Today European meeting on the Australian submarine agreement

Later Monday, EU foreign ministers will discuss Australia’s abandonment of a submarine order from France, a European Commission spokesperson said.

The spokesperson added to reporters in Brussels that the meeting is planned on the sidelines of the UN General Assembly in New York, in answer to your question about Possible consequences of the submarine agreement controversy on trade negotiations between the bloc and Australia.

“This is the first opportunity for EU foreign ministers to discuss the implications and consequences of the whole agreement. Not just the problem between France and Australia, but the implications of the entire Australian-British-US alliance,” he said. EU foreign affairs spokesman Peter said. They are.

Another Commission spokesperson said: “We are analyzing the impact of the announcement of the agreement and what the impact could have on the agenda”, referring to the next round of negotiations with Australia, scheduled for next month.

The spokesperson stressed that the meeting is not exceptional, but rather it is the traditional meeting of EU ministers during the UN General Assembly, “in which discusses all topical issues that have a major impact on the European Union or its Member States “.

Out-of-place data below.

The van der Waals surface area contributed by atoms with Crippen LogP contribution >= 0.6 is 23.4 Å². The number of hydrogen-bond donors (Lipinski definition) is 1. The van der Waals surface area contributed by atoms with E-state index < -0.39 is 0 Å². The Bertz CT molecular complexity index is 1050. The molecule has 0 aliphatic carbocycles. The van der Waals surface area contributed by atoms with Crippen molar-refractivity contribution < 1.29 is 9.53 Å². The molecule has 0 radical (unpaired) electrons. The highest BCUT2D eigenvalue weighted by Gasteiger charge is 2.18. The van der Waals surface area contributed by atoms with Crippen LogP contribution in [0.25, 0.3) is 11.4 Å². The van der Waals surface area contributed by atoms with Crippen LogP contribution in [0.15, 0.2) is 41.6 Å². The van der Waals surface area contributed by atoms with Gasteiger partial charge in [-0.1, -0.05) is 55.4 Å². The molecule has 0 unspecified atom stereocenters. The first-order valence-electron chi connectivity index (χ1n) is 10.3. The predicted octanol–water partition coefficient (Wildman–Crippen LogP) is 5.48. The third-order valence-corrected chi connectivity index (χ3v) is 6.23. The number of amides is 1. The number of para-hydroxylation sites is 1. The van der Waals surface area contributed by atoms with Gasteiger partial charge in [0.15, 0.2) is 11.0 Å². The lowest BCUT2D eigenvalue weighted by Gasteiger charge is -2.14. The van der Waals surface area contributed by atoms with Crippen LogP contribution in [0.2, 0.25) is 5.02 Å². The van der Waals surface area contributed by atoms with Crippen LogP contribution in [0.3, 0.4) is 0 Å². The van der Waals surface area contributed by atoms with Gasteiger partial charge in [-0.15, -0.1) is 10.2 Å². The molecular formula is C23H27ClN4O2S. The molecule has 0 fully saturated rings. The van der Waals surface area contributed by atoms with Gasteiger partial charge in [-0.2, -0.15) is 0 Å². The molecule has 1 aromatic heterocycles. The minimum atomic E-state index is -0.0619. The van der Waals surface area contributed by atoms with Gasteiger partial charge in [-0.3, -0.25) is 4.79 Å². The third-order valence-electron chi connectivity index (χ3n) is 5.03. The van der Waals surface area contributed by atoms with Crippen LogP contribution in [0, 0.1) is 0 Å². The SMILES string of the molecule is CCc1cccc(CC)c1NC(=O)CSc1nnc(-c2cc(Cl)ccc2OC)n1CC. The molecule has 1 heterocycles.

The European Union claims that it has not been “consulted or informed” of the strategic partnership in the Indo-Pacific, which has been concluded between Washington, London and Canberra, and whose prime repercussions were the termination of an important arms contract between France and Australia.

Expressing its anger, France recalled its ambassador to the United States, in an unprecedented movement towards this historic ally, as well as its ambassador in Australia.

Today European meeting on the Australian submarine agreement

French President Emmanuel Macron

With the undersea crisis escalating between France on the one hand and the US, Australia and Great Britain on the other, Australian Prime Minister Scott Morrison is on his way to Washington to meet the leaders of the Quartet Security Dialogue Group.

The visit comes amid French anger over his government’s decision to abandon the conventional French submarine agreement and replace it with a US nuclear-powered submarine agreement.

Before leaving for the United States, Australian Prime Minister Scott Morrison said that Australia puts its sovereign interest first and that its government makes decisions based on this.

We coincided, and in London and before leaving for New York to attend the United Nations meetings, British Prime Minister Boris Johnson downplayed the diplomatic controversy With France on the new security agreement with Australia and the United States.

Johnson said that “the love for France cannot be erased”, underlining the “enormous importance” of relations between the two countries.

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